To create a new fingerprint, run the create command in the top level ghc repo. The fingerprint can also be created from a Builder log that contains the appropriate output from the sync-all command by passing the log file to the create command with the -l flag.

$ ./utils/fingerprint/ create
$ ./utils/fingerprint/ create -l builder.log

This command will create a new fingerprint, which is just pairs of repositories and commits.

To restore a fingerprint use the restore command and pass either a fingerprint file with the -f flag or a builder log file with the -l flag.

$ ./utils/fingerprint/ restore -f 2011-05-23.fp
$ ./utils/fingerprint/ restore -l builder.log

This command will read the fingerprint and perform a checkout of the appropriate commit for each repository found in the fingerprint. By default, the restore command will create a new branch in the top level ghc repository and add an entry to git config that sets the new branch's remote to origin. The config options are added so that future sync-all commands will work as expected. Passing the -n flag will cause the fingerprint script not to create a new branch. To "unrestore" a fingerprint, simply use sync-all to checkout the master branch in each repository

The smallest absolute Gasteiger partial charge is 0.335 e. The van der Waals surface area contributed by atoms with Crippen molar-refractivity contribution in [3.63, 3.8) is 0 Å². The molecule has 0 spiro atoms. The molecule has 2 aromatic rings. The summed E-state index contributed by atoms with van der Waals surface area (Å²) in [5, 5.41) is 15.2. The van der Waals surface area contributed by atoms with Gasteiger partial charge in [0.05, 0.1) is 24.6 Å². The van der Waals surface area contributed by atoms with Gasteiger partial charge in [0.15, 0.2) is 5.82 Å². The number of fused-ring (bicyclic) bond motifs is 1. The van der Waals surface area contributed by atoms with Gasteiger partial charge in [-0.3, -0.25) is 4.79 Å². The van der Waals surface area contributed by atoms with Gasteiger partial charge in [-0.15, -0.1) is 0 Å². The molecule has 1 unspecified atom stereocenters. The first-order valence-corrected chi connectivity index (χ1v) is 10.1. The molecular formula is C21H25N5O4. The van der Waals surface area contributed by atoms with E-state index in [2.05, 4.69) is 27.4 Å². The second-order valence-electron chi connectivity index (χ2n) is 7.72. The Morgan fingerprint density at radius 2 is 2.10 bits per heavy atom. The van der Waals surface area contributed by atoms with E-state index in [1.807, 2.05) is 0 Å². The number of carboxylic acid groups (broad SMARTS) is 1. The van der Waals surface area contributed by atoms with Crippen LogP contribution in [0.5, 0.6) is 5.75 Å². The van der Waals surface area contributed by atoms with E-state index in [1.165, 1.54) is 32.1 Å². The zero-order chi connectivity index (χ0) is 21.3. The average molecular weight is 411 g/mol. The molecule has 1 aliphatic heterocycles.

$ ./sync-all checkout master

To make the best use of fingerprinting, you need to collect fingerprints for the states you may wish to restore. To ease the automatic collection of fingerprints, the script allows a -d DIR option that will output a fingerprint to the directory DIR with the current time stamp as a file name. The -g DIR option tells the script to run in the ghc repository pointed to by DIR. These options can be useful for collecting fingerprints as a cron job or on a post-commit hook.

To restore the repository state as of a particular date, you can grab a fingerprint emitted by one of the nightly builds. The nightly build emails are sent to the cvs-ghc mailing list, and have subjects like "[nightly] 06-Oct-2012 build of HEAD on x86_64-unknown-linux (cam-04-unx)". Copy and paste the fingerprint section, which looks something like this:

Respository hashes:
... and so on

Put it in a file, and run ./utils/ restore -f <file> to restore your repository tree to that state.